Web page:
Sometimes to know how a movie goes all you have to see is the first poster.
We bought our tickets for the 2.30p showing of Brave at 2.29p. One senior. One adult. One child.
“Will we get to see the previews, Granny?”
“I think so. Hustle!” My mom handed our tickets to the kid manning the front doors.
I pictured him dousing himself and his rental tux in Axe body spray before driving his mom’s minivan to pick up his homecoming date. He’s super-excited but nervous because he heard his date likes him likes him so maybe he’ll finally get to touch boobs.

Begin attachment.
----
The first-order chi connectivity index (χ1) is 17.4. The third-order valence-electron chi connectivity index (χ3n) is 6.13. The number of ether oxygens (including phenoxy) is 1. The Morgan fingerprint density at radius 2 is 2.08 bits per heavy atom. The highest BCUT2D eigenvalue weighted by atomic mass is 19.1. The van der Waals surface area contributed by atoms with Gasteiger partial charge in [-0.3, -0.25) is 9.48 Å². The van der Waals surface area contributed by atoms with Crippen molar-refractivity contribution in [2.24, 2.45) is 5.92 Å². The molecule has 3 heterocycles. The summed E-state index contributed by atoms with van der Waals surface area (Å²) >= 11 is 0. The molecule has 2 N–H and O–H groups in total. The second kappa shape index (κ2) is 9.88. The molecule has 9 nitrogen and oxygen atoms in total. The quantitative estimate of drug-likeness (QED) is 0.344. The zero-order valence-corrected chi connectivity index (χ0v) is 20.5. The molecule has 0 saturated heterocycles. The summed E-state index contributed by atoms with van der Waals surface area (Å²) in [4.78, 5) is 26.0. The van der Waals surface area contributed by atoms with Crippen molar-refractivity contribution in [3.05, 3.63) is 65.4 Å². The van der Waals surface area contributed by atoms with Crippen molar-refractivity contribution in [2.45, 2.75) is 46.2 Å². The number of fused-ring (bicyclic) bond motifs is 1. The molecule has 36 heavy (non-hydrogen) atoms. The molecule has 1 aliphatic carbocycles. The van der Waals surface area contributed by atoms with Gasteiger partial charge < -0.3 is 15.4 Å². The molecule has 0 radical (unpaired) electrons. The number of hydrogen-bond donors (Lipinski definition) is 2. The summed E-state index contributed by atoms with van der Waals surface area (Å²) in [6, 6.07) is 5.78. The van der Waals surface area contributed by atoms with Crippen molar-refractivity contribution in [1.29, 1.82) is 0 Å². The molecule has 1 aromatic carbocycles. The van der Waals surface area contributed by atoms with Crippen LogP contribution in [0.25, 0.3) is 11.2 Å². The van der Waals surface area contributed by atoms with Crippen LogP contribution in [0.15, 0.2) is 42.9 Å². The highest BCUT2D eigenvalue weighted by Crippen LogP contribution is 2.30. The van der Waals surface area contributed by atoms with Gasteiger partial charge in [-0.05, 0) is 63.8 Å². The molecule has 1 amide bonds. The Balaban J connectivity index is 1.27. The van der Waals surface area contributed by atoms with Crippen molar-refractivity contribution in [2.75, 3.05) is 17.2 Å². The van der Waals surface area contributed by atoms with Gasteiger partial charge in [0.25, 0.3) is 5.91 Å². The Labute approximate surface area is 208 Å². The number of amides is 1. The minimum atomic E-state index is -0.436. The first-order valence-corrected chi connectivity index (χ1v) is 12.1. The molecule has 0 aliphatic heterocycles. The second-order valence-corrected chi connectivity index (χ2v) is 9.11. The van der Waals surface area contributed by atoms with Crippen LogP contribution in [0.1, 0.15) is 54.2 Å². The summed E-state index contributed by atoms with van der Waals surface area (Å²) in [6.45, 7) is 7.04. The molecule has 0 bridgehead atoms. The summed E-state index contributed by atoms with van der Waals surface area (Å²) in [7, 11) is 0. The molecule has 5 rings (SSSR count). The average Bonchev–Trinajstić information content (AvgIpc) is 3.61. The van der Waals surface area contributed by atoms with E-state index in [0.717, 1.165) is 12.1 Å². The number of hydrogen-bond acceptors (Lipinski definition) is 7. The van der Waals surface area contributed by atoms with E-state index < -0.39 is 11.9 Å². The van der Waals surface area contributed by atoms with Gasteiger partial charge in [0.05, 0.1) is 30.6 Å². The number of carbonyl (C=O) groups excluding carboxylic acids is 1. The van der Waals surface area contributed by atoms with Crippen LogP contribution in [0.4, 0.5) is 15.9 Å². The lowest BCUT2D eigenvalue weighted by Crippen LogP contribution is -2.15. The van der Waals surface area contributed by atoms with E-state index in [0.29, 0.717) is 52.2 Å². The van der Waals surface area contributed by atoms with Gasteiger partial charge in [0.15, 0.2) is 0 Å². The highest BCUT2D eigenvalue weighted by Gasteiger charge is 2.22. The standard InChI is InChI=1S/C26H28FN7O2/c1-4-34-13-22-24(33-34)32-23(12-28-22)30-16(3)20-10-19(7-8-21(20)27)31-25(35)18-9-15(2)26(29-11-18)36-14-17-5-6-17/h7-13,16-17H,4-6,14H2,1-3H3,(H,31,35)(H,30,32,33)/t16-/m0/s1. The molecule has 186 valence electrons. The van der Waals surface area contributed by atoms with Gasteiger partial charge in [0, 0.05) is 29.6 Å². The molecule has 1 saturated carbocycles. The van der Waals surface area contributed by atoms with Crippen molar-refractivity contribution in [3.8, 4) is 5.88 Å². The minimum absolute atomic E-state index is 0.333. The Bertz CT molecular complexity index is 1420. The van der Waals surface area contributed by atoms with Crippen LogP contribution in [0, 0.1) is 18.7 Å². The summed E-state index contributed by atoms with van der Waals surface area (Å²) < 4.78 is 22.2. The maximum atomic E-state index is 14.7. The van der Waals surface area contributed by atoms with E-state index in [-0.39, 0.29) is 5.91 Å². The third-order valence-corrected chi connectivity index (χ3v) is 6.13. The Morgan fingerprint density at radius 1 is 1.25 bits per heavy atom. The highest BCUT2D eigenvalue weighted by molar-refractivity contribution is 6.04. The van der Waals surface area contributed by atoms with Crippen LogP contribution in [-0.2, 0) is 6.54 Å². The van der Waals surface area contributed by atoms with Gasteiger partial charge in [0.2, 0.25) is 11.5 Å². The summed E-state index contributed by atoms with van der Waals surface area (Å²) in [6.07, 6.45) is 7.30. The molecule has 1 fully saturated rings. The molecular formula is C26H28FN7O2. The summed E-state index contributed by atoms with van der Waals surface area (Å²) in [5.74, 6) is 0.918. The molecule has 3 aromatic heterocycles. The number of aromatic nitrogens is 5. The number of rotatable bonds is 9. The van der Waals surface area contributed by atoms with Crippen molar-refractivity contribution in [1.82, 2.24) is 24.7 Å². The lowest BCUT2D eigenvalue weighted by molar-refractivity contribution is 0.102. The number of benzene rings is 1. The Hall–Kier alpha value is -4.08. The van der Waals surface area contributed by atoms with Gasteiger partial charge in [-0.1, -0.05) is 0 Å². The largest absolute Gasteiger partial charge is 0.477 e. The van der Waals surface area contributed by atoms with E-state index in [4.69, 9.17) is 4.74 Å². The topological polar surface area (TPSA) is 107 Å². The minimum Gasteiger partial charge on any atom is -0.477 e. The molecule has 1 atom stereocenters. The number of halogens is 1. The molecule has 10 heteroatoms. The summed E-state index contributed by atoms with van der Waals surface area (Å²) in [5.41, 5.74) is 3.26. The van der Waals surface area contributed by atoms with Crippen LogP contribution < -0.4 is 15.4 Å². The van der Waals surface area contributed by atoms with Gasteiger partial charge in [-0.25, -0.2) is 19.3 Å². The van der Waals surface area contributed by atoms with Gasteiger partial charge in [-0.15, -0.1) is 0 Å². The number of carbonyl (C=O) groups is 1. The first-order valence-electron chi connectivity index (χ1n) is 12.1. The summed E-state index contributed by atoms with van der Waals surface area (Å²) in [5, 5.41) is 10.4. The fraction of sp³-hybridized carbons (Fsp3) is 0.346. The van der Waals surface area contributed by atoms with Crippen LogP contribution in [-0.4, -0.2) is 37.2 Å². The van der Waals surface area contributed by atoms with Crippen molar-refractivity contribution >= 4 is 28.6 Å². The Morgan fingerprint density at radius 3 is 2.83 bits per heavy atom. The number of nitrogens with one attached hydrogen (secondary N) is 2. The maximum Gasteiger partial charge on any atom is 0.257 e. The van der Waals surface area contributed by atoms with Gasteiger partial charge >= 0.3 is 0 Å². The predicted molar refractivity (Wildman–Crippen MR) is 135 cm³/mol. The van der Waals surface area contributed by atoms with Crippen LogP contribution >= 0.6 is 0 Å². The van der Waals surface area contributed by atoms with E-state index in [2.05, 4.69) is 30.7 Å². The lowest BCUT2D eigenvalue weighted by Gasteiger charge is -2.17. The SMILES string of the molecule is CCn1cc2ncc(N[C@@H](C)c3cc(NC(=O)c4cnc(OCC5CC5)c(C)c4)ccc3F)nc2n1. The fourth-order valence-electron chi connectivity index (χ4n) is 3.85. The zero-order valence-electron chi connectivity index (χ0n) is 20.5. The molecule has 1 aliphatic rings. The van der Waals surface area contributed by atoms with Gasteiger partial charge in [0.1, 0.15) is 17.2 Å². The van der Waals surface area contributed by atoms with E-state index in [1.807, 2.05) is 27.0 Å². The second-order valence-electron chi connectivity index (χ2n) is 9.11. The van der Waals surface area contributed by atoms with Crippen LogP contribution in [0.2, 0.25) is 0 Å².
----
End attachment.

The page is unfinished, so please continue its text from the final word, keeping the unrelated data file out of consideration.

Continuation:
Next come the candle light vigils and stories about the heroism of the victims and bystanders. We marvel at the resiliency and unity of the American people.
Then we have bitter, divisive fights about gun control and violent imagery.
Right now we’re at the part where we’re overcome by the need to be seen to be doing something. Which is very different than *actually* doing something because addressing a phenomenon so monumentally fucked up will inevitably be controversial, complicated, and time consuming. And that’s no good. Why save up for a reliable family sedan when you can buy a bed that totally looks like a race car?
“I’ve seen the posters before.”